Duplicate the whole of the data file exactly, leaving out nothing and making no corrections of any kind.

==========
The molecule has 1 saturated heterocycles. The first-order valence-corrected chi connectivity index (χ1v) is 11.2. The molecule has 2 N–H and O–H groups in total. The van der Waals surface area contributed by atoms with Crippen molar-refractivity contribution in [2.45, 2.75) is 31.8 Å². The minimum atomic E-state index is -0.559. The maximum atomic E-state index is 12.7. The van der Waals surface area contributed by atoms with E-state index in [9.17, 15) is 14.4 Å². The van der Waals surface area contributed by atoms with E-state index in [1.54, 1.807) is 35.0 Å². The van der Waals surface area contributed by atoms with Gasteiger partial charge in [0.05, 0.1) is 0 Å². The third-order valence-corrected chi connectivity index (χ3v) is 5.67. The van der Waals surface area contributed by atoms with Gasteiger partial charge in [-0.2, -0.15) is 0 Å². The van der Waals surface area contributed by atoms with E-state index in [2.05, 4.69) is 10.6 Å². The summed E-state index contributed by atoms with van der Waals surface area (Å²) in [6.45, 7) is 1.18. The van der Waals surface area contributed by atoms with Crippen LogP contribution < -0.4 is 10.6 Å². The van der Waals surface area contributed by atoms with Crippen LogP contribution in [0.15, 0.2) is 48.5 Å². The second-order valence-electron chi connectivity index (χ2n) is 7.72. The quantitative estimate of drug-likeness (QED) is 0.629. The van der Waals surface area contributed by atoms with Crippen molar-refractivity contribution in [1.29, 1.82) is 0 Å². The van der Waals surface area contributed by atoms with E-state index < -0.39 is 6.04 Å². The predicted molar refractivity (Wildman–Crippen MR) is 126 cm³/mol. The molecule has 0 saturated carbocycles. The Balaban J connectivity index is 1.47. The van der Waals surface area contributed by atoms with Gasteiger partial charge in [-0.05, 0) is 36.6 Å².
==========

The molecule has 1 saturated heterocycles. The first-order valence-corrected chi connectivity index (χ1v) is 11.2. The molecule has 2 N–H and O–H groups in total. The van der Waals surface area contributed by atoms with Crippen molar-refractivity contribution in [2.45, 2.75) is 31.8 Å². The minimum atomic E-state index is -0.559. The maximum atomic E-state index is 12.7. The van der Waals surface area contributed by atoms with E-state index in [9.17, 15) is 14.4 Å². The van der Waals surface area contributed by atoms with E-state index in [1.54, 1.807) is 35.0 Å². The van der Waals surface area contributed by atoms with Gasteiger partial charge in [0.05, 0.1) is 0 Å². The third-order valence-corrected chi connectivity index (χ3v) is 5.67. The van der Waals surface area contributed by atoms with Gasteiger partial charge in [-0.2, -0.15) is 0 Å². The van der Waals surface area contributed by atoms with E-state index in [2.05, 4.69) is 10.6 Å². The summed E-state index contributed by atoms with van der Waals surface area (Å²) in [6.45, 7) is 1.18. The van der Waals surface area contributed by atoms with Crippen LogP contribution < -0.4 is 10.6 Å². The van der Waals surface area contributed by atoms with Crippen LogP contribution in [0.15, 0.2) is 48.5 Å². The second-order valence-electron chi connectivity index (χ2n) is 7.72. The quantitative estimate of drug-likeness (QED) is 0.629. The van der Waals surface area contributed by atoms with Crippen molar-refractivity contribution in [1.29, 1.82) is 0 Å². The van der Waals surface area contributed by atoms with E-state index < -0.39 is 6.04 Å². The predicted molar refractivity (Wildman–Crippen MR) is 126 cm³/mol. The molecule has 0 saturated carbocycles. The Balaban J connectivity index is 1.47. The van der Waals surface area contributed by atoms with Gasteiger partial charge in [-0.05, 0) is 36.6 Å².